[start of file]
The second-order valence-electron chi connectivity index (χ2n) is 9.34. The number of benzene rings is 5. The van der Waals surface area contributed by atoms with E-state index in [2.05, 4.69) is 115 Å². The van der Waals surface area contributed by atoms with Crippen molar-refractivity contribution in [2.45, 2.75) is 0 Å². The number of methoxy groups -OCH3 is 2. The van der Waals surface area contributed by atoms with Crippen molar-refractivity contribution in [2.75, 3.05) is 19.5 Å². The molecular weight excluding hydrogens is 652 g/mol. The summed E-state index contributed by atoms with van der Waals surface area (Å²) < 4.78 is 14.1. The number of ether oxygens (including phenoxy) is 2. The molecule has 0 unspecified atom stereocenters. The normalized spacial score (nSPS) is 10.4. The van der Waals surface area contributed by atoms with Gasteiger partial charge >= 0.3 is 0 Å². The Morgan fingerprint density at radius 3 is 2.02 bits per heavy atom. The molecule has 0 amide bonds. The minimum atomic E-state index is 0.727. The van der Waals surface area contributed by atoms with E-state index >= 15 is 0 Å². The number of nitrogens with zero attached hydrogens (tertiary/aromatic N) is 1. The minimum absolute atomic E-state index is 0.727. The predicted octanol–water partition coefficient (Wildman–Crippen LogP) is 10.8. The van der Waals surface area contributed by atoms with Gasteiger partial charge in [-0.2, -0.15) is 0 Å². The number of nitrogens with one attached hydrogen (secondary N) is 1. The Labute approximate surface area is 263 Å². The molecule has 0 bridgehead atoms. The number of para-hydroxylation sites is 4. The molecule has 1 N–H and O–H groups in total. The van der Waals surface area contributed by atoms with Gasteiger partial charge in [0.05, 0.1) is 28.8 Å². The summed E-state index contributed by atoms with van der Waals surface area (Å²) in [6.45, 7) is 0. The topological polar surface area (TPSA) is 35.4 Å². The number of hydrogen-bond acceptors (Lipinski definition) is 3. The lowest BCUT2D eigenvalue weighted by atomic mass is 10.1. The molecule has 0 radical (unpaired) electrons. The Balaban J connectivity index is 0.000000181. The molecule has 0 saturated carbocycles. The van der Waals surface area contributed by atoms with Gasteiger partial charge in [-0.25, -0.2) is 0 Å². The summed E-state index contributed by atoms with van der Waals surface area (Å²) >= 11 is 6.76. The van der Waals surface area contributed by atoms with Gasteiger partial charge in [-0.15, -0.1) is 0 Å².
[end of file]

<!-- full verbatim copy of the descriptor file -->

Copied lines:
The second-order valence-electron chi connectivity index (χ2n) is 9.34. The number of benzene rings is 5. The van der Waals surface area contributed by atoms with E-state index in [2.05, 4.69) is 115 Å². The van der Waals surface area contributed by atoms with Crippen molar-refractivity contribution in [2.45, 2.75) is 0 Å². The number of methoxy groups -OCH3 is 2. The van der Waals surface area contributed by atoms with Crippen molar-refractivity contribution in [2.75, 3.05) is 19.5 Å². The molecular weight excluding hydrogens is 652 g/mol. The summed E-state index contributed by atoms with van der Waals surface area (Å²) < 4.78 is 14.1. The number of ether oxygens (including phenoxy) is 2. The molecule has 0 unspecified atom stereocenters. The normalized spacial score (nSPS) is 10.4. The van der Waals surface area contributed by atoms with Gasteiger partial charge >= 0.3 is 0 Å². The Morgan fingerprint density at radius 3 is 2.02 bits per heavy atom. The molecule has 0 amide bonds. The minimum atomic E-state index is 0.727. The van der Waals surface area contributed by atoms with E-state index >= 15 is 0 Å². The number of nitrogens with zero attached hydrogens (tertiary/aromatic N) is 1. The minimum absolute atomic E-state index is 0.727. The predicted octanol–water partition coefficient (Wildman–Crippen LogP) is 10.8. The van der Waals surface area contributed by atoms with Gasteiger partial charge in [-0.2, -0.15) is 0 Å². The number of nitrogens with one attached hydrogen (secondary N) is 1. The Labute approximate surface area is 263 Å². The molecule has 0 bridgehead atoms. The number of para-hydroxylation sites is 4. The molecule has 1 N–H and O–H groups in total. The van der Waals surface area contributed by atoms with Gasteiger partial charge in [0.05, 0.1) is 28.8 Å². The summed E-state index contributed by atoms with van der Waals surface area (Å²) in [6.45, 7) is 0. The topological polar surface area (TPSA) is 35.4 Å². The number of hydrogen-bond acceptors (Lipinski definition) is 3. The lowest BCUT2D eigenvalue weighted by atomic mass is 10.1. The molecule has 0 radical (unpaired) electrons. The Balaban J connectivity index is 0.000000181. The molecule has 0 saturated carbocycles. The van der Waals surface area contributed by atoms with Gasteiger partial charge in [-0.25, -0.2) is 0 Å². The summed E-state index contributed by atoms with van der Waals surface area (Å²) >= 11 is 6.76. The van der Waals surface area contributed by atoms with Gasteiger partial charge in [-0.15, -0.1) is 0 Å².